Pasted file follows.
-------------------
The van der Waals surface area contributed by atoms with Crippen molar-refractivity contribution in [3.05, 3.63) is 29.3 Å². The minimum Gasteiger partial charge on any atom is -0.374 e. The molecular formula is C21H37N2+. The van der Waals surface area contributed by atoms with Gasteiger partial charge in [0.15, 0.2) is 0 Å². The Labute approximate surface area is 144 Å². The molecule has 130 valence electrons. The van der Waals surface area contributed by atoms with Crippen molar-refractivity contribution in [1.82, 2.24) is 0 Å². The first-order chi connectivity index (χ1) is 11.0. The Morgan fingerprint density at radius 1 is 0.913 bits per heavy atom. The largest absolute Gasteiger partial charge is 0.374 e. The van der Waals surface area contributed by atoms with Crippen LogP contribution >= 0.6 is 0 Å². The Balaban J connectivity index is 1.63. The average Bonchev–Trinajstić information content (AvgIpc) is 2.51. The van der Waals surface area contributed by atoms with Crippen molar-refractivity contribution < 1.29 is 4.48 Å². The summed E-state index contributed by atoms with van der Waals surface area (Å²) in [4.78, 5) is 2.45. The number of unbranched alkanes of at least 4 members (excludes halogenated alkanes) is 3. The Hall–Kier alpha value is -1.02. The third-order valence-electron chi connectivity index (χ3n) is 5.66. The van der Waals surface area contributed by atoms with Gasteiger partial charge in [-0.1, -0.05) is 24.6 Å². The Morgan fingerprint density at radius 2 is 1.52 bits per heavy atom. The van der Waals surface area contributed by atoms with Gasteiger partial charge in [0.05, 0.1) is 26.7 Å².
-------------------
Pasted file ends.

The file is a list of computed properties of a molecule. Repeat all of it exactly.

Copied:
The van der Waals surface area contributed by atoms with Crippen molar-refractivity contribution in [3.05, 3.63) is 29.3 Å². The minimum Gasteiger partial charge on any atom is -0.374 e. The molecular formula is C21H37N2+. The van der Waals surface area contributed by atoms with Gasteiger partial charge in [0.15, 0.2) is 0 Å². The Labute approximate surface area is 144 Å². The molecule has 130 valence electrons. The van der Waals surface area contributed by atoms with Crippen molar-refractivity contribution in [1.82, 2.24) is 0 Å². The first-order chi connectivity index (χ1) is 11.0. The Morgan fingerprint density at radius 1 is 0.913 bits per heavy atom. The largest absolute Gasteiger partial charge is 0.374 e. The van der Waals surface area contributed by atoms with Crippen LogP contribution >= 0.6 is 0 Å². The Balaban J connectivity index is 1.63. The average Bonchev–Trinajstić information content (AvgIpc) is 2.51. The van der Waals surface area contributed by atoms with Crippen molar-refractivity contribution < 1.29 is 4.48 Å². The summed E-state index contributed by atoms with van der Waals surface area (Å²) in [4.78, 5) is 2.45. The number of unbranched alkanes of at least 4 members (excludes halogenated alkanes) is 3. The Hall–Kier alpha value is -1.02. The third-order valence-electron chi connectivity index (χ3n) is 5.66. The van der Waals surface area contributed by atoms with Gasteiger partial charge in [-0.1, -0.05) is 24.6 Å². The Morgan fingerprint density at radius 2 is 1.52 bits per heavy atom. The van der Waals surface area contributed by atoms with Gasteiger partial charge in [0.05, 0.1) is 26.7 Å².